But what exactly occurs behind the scenes during this process? How does the Ethereum execution client go about estimating the gas required for a transaction?

Estimation is not trivial

The most obvious (and generally correct) way to know how much gas will be spent during a transaction is to simply execute the transaction and measure the gas consumption by the end of the process. This approach works in the vast majority of cases. But what about the outliers in which this process doesn’t work? For instance, consider the following code snippet:

function setFlag(bool _flag) external {
if  (gasleft() < 100000 {
     revert("need more gas");
flag = _flag;

At the conclusion of the function, our calculations suggest we'll likely expend around 45,000 gas units, assuming the flag was initially set to false. To accommodate any unexpected fluctuations, we increase this estimate by 30%, setting our gas limit to 58,500 (45,000 * 1.3). Despite these precautions, we occasionally encounter a 'need more gas' error, signaling a failed transaction. While this only occurs in about 1% of cases, it highlights a significant limitation of our algorithm. This issue typically arises when using gasleft ( ) within contracts, a practice generally discouraged due to its potential to introduce bugs and make the contract vulnerable to Miner Extractable Value (MEV) attacks. These problems are exacerbated when transaction hash, block number, timestamp, gas, transaction origin, and other dynamic transaction values are utilized, increasing the risk of unforeseen issues.

However, there's a larger segment of cases where this method fails, especially in transactions that involve external calls and gas refunds. In Ethereum's early development stages, issues like this and this were frequently reported. We've learned that accurate gas limit calculation isn't always feasible, especially in transactions that involve external calls and gas refunds. In such scenarios, the most reliable method is an optimized form of trial-and-error: a binary search with a between 21,000 and 30,000,000 (ethereum’s block gas limit) (though in our current implementation, this maximum value isn't always equivalent to the block's gas limit for simplicity). The switch from trivial estimation to a binary search in go-ethereum can be found here.

All but one 64th

We also need to take a look at EIP-150 to fully grasp the intricacies of our gas estimation strategy. This will become clear as we delve into the details. Let's zero in on the critical aspect of this proposal: the 'all but one 64th' rule, which fundamentally altered the mechanics of CALL gas forwarding after its implementation.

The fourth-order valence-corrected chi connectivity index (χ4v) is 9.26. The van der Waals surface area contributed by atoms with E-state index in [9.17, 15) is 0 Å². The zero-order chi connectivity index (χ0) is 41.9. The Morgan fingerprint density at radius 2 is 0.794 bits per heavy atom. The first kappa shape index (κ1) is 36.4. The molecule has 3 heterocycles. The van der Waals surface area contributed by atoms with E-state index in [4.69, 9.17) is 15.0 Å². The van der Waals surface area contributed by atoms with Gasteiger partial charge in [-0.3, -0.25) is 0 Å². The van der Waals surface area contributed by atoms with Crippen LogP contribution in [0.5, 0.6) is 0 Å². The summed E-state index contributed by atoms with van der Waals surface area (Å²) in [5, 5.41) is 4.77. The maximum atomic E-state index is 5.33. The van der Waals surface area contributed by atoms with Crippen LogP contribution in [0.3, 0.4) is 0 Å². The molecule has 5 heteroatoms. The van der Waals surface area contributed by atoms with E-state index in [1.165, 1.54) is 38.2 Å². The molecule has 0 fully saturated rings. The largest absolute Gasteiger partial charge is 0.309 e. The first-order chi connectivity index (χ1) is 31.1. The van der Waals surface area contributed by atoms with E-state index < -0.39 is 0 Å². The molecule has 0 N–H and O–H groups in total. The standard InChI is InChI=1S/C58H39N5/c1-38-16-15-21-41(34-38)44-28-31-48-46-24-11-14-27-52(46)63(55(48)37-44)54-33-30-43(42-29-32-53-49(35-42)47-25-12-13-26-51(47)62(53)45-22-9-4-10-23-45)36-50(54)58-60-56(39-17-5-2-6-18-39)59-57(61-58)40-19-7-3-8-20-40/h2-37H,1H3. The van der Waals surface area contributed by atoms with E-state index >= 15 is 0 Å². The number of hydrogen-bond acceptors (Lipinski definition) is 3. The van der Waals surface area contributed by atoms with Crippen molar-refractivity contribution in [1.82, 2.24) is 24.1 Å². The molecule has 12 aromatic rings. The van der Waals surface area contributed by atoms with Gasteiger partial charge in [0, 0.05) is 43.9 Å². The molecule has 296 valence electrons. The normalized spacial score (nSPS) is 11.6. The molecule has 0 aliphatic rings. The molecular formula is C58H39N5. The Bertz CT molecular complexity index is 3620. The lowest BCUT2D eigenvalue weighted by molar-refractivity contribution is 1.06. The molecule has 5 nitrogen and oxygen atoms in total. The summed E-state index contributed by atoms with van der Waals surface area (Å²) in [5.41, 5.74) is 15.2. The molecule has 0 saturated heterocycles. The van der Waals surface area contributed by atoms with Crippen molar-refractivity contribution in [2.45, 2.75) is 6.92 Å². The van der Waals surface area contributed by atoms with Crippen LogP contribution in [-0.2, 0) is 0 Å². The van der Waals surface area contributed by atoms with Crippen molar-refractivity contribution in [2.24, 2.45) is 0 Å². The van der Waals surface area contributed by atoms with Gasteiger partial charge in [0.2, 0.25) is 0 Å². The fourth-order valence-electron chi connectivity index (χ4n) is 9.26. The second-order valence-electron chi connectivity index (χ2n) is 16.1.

Before EIP-150, it was possible to forward all available gas to an external call, subject to a call stack limit of 1024. This approach, however, left the system vulnerable to certain types of attacks. To mitigate these risks and move away from hardcoded constraints, EIP-150 introduced a new rule for gas forwarding: at most 63/64 of the current remaining gas can be forwarded to a subsequent call. This means if you have x amount of gas remaining, the next call in the sequence can receive at most x*(63/64) gas, and the call after that, x*(63/64)*(63/64), and so on. Thus, the maximum gas that can be forwarded at any call depth 'D' is x*(63/64)^D.

The important aspect for us is that at least 1/64 is protected from the CALL opcode. This safeguard ensures that there is always some gas reserved, preventing scenarios where an external call consumes all remaining gas, thereby causing the top-level call to fail due to insufficient gas.

Unit tests sometimes lie

Take a look at the code below:

contract Main {
    bool public jobDone;
    function doWork(address optionalWorker) external {
        (bool success, ) =

        jobDone = true;

contract OptionalWorker {
    uint256[] private worked;
    uint256 public constant WORK_COUNT = 100;

    function doOptionalwork() external {
        for (uint256 i; i < WORK_COUNT; i++) {
            worked. push(i);
    function totalworked() external view returns (uint256) {
        return worked. length;

To test the happy path, we’ve written a couple of unit tests:

import (Test} from "forge-std/Test.sol";
import (Main, OptionalWorker} from "../src/Demo.sol";

contract DemoTest is Test {
   Main private immutable main = new Main() ;
   address private immutable worker = address (new Optionalworker());

   function test_doWork() external {
       main.doWork (worker) ;
       assertTrue (main. jobDone ()) ;

   function test totalworked() external {
       main.doWork (worker) ;
       Optionalworker w = Optionalworker (worker) ;
       assertEq(w. totalworked() , w.WORK_COUNT ()) ;

Subsequently, we executed those tests and obtained [PASS] results for both cases — seemingly successful. I have created a minimal demo to play around here. To try it out, refer to the instructions on running the Anvil node, deploying contracts, and executing the doWork function in the readme. After execution of doWork, inspect the logs in the running Anvil node. The final log from the optional worker is “finished working on 63.”